The Secretary of State to the Ambassador in Brazil (Gibson)
12. Your 12, January 11, 2 p.m.41 Owners of a principal amount of American deferred indebtedness in Brazil expressed the desire themselves to negotiate the detailed liquidation plan through the National Foreign Trade Council. The Department’s position has been [Page 289] to facilitate such negotiations, following them closely to insure that equitable treatment was being provided for all classes of creditors and that the terms discussed were comparable with those granted other foreign creditors. The Council has maintained that the terms of the American agreement shall not be inferior to those granted British creditors and the Department in its conversations with Aranha has upheld this position. As stated in the Department’s telegram No. 9 of January 9, 8 p.m., the Council indicated to Aranha that it would regard as comparable to the British plan an agreement whereby American creditors would receive a cash payment of only 2 million dollars as contrasted with the payment of 5 million dollars to the British, provided, in compensation, that the American frozen credit notes were endorsed, or issued, by the Bank of Brazil. Since an agreement along these lines is acceptable to the representatives of the American creditors the Department will use its good offices to promote its acceptance by the Brazilian Government.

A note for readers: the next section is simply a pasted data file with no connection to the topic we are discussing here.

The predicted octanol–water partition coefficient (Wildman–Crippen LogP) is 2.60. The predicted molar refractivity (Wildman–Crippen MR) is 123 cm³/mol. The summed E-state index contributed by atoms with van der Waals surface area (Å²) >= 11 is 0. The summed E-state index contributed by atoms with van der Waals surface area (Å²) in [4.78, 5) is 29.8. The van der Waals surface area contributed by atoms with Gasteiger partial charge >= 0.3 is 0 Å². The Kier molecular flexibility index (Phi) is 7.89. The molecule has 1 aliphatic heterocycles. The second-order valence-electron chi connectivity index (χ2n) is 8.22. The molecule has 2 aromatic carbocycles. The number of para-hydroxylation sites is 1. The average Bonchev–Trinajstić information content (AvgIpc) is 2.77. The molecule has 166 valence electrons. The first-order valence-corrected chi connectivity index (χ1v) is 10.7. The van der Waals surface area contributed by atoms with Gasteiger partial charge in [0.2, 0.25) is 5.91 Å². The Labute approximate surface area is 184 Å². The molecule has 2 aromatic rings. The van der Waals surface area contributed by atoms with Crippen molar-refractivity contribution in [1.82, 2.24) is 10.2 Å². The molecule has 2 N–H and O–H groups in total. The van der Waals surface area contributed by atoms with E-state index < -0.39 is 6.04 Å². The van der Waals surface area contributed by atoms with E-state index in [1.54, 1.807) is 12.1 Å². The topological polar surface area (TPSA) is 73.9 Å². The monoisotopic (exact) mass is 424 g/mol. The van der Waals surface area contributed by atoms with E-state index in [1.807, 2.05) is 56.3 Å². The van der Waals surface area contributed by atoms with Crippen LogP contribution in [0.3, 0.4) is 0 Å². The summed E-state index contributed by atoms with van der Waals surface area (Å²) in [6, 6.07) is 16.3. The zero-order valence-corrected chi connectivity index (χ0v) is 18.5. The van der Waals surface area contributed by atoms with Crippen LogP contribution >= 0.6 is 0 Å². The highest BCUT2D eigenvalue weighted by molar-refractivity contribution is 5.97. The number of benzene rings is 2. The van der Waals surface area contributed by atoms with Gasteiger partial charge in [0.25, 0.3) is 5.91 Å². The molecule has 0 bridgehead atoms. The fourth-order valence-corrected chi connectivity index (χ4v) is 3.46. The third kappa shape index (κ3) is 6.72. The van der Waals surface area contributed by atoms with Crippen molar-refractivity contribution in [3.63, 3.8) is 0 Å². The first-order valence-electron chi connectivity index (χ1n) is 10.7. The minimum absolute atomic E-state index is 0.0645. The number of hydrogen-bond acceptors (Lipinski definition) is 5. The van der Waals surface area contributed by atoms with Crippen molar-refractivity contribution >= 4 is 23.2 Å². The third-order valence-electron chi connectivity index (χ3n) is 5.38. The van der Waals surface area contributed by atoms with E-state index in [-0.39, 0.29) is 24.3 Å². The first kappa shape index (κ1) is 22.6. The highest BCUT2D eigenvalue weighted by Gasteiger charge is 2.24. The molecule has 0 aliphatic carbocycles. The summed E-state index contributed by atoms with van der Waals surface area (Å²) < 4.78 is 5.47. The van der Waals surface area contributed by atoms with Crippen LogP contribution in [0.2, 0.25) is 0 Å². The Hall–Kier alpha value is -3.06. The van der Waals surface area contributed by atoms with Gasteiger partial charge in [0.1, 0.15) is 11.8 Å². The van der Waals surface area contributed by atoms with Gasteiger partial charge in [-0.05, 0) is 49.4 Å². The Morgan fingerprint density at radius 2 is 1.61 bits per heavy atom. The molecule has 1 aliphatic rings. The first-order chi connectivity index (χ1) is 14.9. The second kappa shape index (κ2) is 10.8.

In asking this suggestion, however, the Council assumed that the maturities of the British and American frozen credit obligations would be identical. On January 11 the Council informed the Department that Aranha had suggested a longer maturity should Bank of Brazil notes be issued, on the grounds that such notes were better secured than Brazilian Government obligations, since in case of their default the creditors could throw the Bank of Brazil into bankruptcy and the Bank of Brazil was unwilling to undertake such obligations except on terms that would insure its ability to meet them. The Council states that it informed Aranha that maturities longer than those of the British obligations would be unacceptable to the American creditors.
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